DaimlerChrysler Honors Melvin Van Peebles With 2004 ‘Behind The Lens’ Award

Legendary filmmaker Melvin Van Peebles will be honored at the third annual “Behind The Lens” award, Oct. 24, 2004, in Santa Monica, Calif. The event, established by DaimlerChrysler in 2002, recognizes the contributions and achievements of individuals who work behind the scenes in the entertainment industry.

“The creative contributions of African-Americans who work behind the scenes have been largely overlooked by the entertainment industry,” said Frank Fountain, DaimlerChrysler Senior Vice President-External Affairs and Public Policy (Auburn Hills). “This award celebrates the trailblazers that we don’t often see, but whose contributions impact virtually every segment of the entertainment industry.”

An independent judging panel composed of automotive media and entertainment professionals selected Van Peebles for the 2004 “Behind The Lens” award.

In being selected to receive the “Behind The Lens” award, Van Peebles will be in good company. Past recipients of the “Behind The Lens” award have been veteran Hollywood casting director Reuben Cannon and legendary film director, author and photographer Gordon Parks. The “Behind The Lens” award is an invitation-only event.

“Melvin Van Peebles is being celebrated for having created a distinguished body of work that is truly amazing in its breadth, depth and variety,” added Fountain.

About Melvin Van Peebles
Multi-talented and prolific, Melvin Van Peebles paved the way for modern African-American filmmakers and music artists. Called “the godfather of modern black cinema” because of his controversial 1971 film, “Sweet Sweetback’s Baadasssss Song,” Van Peebles has also written five novels, wrote and produced Broadway musicals and TV shows, acted for film and television, and released several spoken-word albums.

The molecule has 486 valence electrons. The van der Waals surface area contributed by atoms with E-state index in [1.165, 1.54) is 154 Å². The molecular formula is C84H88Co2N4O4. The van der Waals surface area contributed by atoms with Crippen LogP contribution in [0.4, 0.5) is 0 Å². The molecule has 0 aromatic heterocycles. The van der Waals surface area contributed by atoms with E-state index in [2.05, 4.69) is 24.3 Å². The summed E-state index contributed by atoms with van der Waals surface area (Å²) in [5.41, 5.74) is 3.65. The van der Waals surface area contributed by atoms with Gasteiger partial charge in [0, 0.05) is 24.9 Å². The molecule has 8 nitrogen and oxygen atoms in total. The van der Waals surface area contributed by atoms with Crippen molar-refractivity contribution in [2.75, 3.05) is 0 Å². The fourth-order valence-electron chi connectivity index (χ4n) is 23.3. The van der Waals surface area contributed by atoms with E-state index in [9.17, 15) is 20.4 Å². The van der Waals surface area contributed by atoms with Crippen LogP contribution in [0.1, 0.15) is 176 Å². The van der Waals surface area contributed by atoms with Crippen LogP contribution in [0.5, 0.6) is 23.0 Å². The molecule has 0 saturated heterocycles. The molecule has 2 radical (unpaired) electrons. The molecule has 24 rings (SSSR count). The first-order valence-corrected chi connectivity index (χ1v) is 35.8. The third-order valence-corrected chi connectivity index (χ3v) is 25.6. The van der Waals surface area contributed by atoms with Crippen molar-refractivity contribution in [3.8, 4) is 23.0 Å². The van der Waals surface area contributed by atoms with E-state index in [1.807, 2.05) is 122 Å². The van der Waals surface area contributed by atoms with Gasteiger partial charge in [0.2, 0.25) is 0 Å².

He was also instrumental in launching the career of the band Earth, Wind & Fire, when he decided to have the unknown band perform the background music to “Sweet Sweetback’s Baadasssss Song.” Van Peebles has been nominated for three Grammys and 11 Tony Awards. He has received numerous honors and awards including an Emmy Award (for The Day They Came to Arrest the Book), a Drama Desk Award and the prestigious French Legion of Honor in 2001 among many others.

Van Peebles was born in 1932 on the South Side of Chicago. His earliest work experience was in his father’s tailoring shop. He told an interviewer that his long hours in the shop “didn’t give me a work ethic as much as it gave me a work routine.”

Following his initial foray into film directing and producing, he wrote and staged two Broadway shows, “Ain’t Supposed to Die a Natural Death” in 1971 and “Don’t Play Us Cheap: A Harlem Party,” a 1972 gospel-influenced musical.

Van Peebles made “Don’t Play Us Cheap” into a film in 1973, and it won first prize at the Belgian Film Festival. His 1971 Broadway musical “Ain’t Supposed to Die a Natural Death” is currently playing to sold out audiences at the Harlem School of the Arts in a much-heralded revival in New York.

In the late 1970s, Van Peebles wrote scripts for television, including the pilots for “Sophisticated Gents” and “Just an Old Sweet Song.” In 1984, he wrote and produced the off-Broadway musical “The Champeen.” In the 1980s he made a foray into Wall Street and became the first African-American trader on the American Stock Exchange. He then wrote a successful book about investing and stock market trading, “Bold Money.”

(Source: PRNewsWire)

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